The Complete Nobody's Guide to Query Letters by Lynn Flewelling

Query Letters for Children's Book Fiction by Margot Finke (don't let the title fool you--excellent example for all fictional subgenres)

Common Fiction Query Letter Mistakes by S. Thompson (although if you're writing--or thinking--these things in a query letter, you have a LOOOONG learning curve ahead of you...)

Query Letter: How to Write the Perfect Query Letter by Ali Lane (dissects parts of the query).

There you go. That should get you started. Query letters on a Monday morning...if you live through that, what's next? Sunday synopsis workshops?

Happy querying,

Monday, March 12, 2007


One of those great sites for writers where you can waste (spend) a lot of time reading (awaiting the muse) articles on every & anything to do with writing...easy to navigate and nicely laid out...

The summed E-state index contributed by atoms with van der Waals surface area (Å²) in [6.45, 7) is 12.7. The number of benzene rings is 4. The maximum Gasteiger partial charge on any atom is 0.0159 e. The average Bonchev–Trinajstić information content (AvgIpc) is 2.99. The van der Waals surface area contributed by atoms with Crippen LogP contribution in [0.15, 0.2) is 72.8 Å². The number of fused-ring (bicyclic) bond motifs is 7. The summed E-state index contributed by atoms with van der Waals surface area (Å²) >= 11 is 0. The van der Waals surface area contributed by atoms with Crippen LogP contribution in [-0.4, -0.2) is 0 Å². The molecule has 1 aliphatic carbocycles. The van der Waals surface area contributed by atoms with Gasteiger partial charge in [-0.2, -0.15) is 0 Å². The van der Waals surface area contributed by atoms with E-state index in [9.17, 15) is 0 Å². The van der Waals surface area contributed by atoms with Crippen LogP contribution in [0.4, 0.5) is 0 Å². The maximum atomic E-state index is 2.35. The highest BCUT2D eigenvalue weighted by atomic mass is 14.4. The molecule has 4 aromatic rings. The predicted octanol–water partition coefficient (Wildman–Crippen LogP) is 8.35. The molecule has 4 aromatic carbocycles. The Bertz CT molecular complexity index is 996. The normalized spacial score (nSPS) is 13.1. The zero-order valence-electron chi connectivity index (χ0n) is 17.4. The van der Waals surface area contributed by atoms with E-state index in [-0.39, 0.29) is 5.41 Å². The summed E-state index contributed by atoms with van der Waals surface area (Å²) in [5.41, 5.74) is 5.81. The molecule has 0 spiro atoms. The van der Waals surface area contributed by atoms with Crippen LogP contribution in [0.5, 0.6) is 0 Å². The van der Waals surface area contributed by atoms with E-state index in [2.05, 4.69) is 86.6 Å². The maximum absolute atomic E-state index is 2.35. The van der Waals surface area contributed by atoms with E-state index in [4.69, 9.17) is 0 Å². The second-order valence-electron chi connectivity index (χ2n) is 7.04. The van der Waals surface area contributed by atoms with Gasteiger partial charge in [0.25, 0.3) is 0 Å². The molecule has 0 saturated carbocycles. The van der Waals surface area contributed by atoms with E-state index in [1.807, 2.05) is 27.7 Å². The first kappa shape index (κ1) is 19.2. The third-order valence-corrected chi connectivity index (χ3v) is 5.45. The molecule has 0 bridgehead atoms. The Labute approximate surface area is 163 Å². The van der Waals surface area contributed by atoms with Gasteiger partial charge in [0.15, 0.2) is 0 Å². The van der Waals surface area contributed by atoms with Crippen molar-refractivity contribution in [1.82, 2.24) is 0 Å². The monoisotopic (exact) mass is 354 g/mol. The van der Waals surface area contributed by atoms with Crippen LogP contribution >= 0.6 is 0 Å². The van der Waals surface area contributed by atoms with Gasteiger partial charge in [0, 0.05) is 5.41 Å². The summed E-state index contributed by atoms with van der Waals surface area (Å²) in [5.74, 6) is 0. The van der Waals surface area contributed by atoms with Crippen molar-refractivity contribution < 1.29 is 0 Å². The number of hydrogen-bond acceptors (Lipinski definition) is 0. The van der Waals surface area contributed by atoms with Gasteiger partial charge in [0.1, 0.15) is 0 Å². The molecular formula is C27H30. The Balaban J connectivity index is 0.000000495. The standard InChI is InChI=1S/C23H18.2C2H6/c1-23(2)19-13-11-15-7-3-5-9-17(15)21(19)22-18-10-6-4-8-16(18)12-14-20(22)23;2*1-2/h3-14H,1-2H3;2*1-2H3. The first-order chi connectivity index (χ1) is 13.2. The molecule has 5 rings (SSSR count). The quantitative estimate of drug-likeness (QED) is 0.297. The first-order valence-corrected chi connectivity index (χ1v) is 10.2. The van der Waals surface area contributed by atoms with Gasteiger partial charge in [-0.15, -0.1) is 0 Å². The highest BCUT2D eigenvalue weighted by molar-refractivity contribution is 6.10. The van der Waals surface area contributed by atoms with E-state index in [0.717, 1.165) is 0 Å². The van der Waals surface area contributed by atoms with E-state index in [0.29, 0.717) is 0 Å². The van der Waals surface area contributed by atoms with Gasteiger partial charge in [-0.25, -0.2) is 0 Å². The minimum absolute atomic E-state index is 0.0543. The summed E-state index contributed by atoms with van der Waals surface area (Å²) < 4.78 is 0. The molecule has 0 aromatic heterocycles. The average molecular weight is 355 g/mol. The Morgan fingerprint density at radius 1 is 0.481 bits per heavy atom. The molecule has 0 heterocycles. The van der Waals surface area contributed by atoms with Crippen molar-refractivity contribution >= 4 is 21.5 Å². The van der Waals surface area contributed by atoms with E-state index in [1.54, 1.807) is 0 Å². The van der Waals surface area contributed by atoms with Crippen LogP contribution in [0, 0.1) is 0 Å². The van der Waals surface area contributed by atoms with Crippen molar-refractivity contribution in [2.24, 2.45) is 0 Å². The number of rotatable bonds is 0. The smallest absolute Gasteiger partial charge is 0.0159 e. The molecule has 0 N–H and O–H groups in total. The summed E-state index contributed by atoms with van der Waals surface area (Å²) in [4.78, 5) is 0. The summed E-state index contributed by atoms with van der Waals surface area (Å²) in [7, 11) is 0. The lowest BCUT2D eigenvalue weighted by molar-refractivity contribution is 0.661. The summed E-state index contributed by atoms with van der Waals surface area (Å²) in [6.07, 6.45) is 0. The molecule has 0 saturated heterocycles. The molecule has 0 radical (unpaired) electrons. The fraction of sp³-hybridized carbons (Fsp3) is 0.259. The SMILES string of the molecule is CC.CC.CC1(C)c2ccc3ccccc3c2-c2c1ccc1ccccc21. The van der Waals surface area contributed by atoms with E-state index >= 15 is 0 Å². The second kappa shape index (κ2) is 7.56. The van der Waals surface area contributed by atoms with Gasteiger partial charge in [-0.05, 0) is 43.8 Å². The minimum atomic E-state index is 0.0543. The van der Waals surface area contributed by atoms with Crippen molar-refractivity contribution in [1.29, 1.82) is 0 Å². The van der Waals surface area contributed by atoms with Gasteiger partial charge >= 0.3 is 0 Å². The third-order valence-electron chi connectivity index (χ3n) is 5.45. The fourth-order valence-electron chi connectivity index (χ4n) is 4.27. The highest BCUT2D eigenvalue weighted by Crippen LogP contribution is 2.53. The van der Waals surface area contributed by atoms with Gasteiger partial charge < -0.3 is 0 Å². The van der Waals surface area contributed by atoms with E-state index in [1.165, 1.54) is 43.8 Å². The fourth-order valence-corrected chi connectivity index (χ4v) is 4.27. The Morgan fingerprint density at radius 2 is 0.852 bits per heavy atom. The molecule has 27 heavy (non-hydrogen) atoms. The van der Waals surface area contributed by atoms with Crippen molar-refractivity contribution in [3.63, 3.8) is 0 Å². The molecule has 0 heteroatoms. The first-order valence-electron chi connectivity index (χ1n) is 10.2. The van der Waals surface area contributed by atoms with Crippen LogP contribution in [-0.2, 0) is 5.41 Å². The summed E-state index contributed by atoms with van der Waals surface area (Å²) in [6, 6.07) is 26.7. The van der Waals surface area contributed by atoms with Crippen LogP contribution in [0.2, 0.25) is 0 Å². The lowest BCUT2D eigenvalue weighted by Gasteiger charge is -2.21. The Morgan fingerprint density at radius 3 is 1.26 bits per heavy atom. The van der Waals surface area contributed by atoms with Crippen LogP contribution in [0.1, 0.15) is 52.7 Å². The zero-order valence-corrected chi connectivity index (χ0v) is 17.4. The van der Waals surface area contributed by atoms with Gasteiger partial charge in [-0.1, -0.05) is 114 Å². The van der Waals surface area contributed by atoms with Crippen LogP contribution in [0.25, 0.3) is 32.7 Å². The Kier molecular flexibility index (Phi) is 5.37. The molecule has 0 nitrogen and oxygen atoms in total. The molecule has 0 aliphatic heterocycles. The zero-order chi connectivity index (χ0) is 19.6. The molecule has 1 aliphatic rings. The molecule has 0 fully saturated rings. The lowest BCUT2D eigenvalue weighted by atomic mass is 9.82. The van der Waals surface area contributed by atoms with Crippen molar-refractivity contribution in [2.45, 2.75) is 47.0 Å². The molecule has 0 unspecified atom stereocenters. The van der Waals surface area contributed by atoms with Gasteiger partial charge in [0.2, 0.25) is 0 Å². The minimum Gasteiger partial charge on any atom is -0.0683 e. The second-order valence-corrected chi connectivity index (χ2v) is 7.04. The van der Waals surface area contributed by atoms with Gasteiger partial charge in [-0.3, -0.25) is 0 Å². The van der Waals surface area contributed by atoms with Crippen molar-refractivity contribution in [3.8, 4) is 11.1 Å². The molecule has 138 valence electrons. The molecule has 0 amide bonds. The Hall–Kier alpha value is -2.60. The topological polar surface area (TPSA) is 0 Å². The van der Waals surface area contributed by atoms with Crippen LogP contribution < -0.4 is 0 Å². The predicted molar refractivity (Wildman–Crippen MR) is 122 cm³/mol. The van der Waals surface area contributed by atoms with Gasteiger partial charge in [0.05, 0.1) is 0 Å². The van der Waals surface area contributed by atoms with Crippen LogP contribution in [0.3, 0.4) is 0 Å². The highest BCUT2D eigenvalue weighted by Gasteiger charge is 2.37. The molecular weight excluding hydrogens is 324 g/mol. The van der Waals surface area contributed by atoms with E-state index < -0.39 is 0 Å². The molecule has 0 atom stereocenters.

Happy Writing (or awaiting the muse)


Friday, March 09, 2007

Just Get It Out! Start Writing Your Novel

Another remnant memory from Monday's children's book conversation from my colleague was on how it'd taken her seven years to convince herself to sit down and write the book because she didn't really know where to begin.

Seven's like 49 years to a dog. But I digress...

If you've got an idea for a story and don't know quite where to start, here's a bit of reading to get you going. In all honesty, you don't need to read to know the simplest, best bit of advice on where to start writing.

Start now and start where you are.

Structure problems? Interesting concept here...

The Snowflake Method for Writing a Novel by Randy Ingermanson's advice on writing the novel (remember--lots of popups here..enable the popup blocker)'s How to Write a Novel